Thursday, May 31, 2012

Sea level by STEPHEN DUNN



Down from the mountains of Appalachia 
and the highs of new love 
I've come across the extended monotonies 
of interstates, back to where 
scrub pines stand small at sea level. 
There's the house I left for good 
(if forever can ever be good), 
and there's the Great Egg Harbor River, 
which widens here, and everywhere 
the visages of ghosts appear 
and disappear. I've come to visit 
the friends who've stayed 
casualty's course—the dearest ones, 
who somehow have learned to live 
amid the messiness of allegiances, 
the turns and half-turns of whom now 
to console, whom to embrace, and when.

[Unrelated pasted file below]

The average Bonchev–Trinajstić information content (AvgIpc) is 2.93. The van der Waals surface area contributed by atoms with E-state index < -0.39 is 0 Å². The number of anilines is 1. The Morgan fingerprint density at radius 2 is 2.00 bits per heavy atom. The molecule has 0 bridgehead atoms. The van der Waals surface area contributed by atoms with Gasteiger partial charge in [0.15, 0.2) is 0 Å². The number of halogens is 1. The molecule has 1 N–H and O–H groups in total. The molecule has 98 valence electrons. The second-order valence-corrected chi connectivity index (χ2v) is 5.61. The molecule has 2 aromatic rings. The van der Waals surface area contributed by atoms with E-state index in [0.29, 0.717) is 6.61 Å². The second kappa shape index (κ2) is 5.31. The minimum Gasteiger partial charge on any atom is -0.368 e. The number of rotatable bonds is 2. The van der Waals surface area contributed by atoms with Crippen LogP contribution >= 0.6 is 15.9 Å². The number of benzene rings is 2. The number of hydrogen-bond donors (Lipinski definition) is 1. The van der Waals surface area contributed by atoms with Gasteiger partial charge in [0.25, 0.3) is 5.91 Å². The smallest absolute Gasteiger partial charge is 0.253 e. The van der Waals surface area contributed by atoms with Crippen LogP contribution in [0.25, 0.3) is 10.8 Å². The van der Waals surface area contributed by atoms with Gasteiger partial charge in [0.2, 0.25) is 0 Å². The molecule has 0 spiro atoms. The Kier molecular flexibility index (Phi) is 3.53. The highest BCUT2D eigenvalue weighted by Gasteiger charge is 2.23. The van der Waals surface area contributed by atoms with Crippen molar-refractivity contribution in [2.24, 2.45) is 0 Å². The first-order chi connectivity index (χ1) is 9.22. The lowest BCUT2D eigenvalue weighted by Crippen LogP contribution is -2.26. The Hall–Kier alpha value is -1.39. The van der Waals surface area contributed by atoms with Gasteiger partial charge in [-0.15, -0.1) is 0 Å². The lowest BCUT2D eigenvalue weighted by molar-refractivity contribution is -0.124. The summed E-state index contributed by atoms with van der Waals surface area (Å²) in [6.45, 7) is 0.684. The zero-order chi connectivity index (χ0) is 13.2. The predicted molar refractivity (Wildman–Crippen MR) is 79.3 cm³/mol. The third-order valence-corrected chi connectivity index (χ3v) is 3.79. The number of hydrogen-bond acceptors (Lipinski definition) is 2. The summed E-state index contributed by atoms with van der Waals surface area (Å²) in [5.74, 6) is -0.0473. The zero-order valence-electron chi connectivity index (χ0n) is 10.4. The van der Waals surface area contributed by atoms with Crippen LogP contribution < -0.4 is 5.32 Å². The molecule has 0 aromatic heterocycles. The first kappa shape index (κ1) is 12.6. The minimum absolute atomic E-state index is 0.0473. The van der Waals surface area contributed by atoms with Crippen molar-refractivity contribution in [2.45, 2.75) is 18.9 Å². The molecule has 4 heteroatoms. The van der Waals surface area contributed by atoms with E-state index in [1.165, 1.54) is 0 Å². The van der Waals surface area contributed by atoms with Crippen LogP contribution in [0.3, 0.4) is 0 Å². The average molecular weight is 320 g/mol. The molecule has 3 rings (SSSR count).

I pull into their driveway, wanting 
to tell them how it feels to have— 
for the first time—an undivided heart, 
a sudden purity of motive, 
but when I begin to speak I realize 
I don't. I say it anyway, won't take it 
back. When their outside cat wants in, 
they let him in. Then he wants out. 
They accommodate. That cat 
is almost as lucky as I. No mountains 
here, I can see the afternoon sun 
on the horizon hanging on, 
about to dip and be gone. Their yard 
is a dusty orange. I love the truth, 
I swear I do.

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